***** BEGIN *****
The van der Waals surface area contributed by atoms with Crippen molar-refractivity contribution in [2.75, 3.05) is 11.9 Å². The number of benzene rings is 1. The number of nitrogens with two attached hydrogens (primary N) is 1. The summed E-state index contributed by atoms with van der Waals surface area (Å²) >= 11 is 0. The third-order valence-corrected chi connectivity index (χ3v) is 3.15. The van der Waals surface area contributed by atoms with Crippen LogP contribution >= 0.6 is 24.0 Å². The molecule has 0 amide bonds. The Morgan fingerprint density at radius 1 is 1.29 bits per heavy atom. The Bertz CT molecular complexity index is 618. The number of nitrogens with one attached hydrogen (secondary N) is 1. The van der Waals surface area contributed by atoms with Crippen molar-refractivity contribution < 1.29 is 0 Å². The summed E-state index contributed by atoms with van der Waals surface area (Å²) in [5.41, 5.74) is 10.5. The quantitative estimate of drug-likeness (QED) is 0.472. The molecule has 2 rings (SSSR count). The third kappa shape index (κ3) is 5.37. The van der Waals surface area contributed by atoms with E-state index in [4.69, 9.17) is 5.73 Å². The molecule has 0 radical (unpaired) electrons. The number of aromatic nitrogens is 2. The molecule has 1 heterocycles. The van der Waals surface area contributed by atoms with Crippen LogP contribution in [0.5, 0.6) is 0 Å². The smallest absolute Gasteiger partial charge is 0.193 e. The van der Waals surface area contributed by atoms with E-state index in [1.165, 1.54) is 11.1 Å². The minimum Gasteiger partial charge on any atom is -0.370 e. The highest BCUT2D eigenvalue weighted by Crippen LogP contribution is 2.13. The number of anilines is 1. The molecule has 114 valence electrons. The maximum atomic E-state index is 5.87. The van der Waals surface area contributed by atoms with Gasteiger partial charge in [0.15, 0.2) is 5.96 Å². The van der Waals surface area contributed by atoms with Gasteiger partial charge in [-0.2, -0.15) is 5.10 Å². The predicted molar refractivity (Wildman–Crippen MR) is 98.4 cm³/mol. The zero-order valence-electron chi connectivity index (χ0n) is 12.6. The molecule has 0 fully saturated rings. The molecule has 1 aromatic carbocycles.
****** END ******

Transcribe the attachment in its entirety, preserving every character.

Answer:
The van der Waals surface area contributed by atoms with Crippen molar-refractivity contribution in [2.75, 3.05) is 11.9 Å². The number of benzene rings is 1. The number of nitrogens with two attached hydrogens (primary N) is 1. The summed E-state index contributed by atoms with van der Waals surface area (Å²) >= 11 is 0. The third-order valence-corrected chi connectivity index (χ3v) is 3.15. The van der Waals surface area contributed by atoms with Crippen LogP contribution >= 0.6 is 24.0 Å². The molecule has 0 amide bonds. The Morgan fingerprint density at radius 1 is 1.29 bits per heavy atom. The Bertz CT molecular complexity index is 618. The number of nitrogens with one attached hydrogen (secondary N) is 1. The van der Waals surface area contributed by atoms with Crippen molar-refractivity contribution < 1.29 is 0 Å². The summed E-state index contributed by atoms with van der Waals surface area (Å²) in [5.41, 5.74) is 10.5. The quantitative estimate of drug-likeness (QED) is 0.472. The molecule has 2 rings (SSSR count). The third kappa shape index (κ3) is 5.37. The van der Waals surface area contributed by atoms with E-state index in [4.69, 9.17) is 5.73 Å². The molecule has 0 radical (unpaired) electrons. The number of aromatic nitrogens is 2. The molecule has 1 heterocycles. The van der Waals surface area contributed by atoms with Crippen LogP contribution in [0.5, 0.6) is 0 Å². The smallest absolute Gasteiger partial charge is 0.193 e. The van der Waals surface area contributed by atoms with E-state index in [1.165, 1.54) is 11.1 Å². The minimum Gasteiger partial charge on any atom is -0.370 e. The highest BCUT2D eigenvalue weighted by Crippen LogP contribution is 2.13. The number of anilines is 1. The molecule has 114 valence electrons. The maximum atomic E-state index is 5.87. The van der Waals surface area contributed by atoms with Gasteiger partial charge in [0.15, 0.2) is 5.96 Å². The van der Waals surface area contributed by atoms with Gasteiger partial charge in [-0.2, -0.15) is 5.10 Å². The predicted molar refractivity (Wildman–Crippen MR) is 98.4 cm³/mol. The zero-order valence-electron chi connectivity index (χ0n) is 12.6. The molecule has 0 fully saturated rings. The molecule has 1 aromatic carbocycles.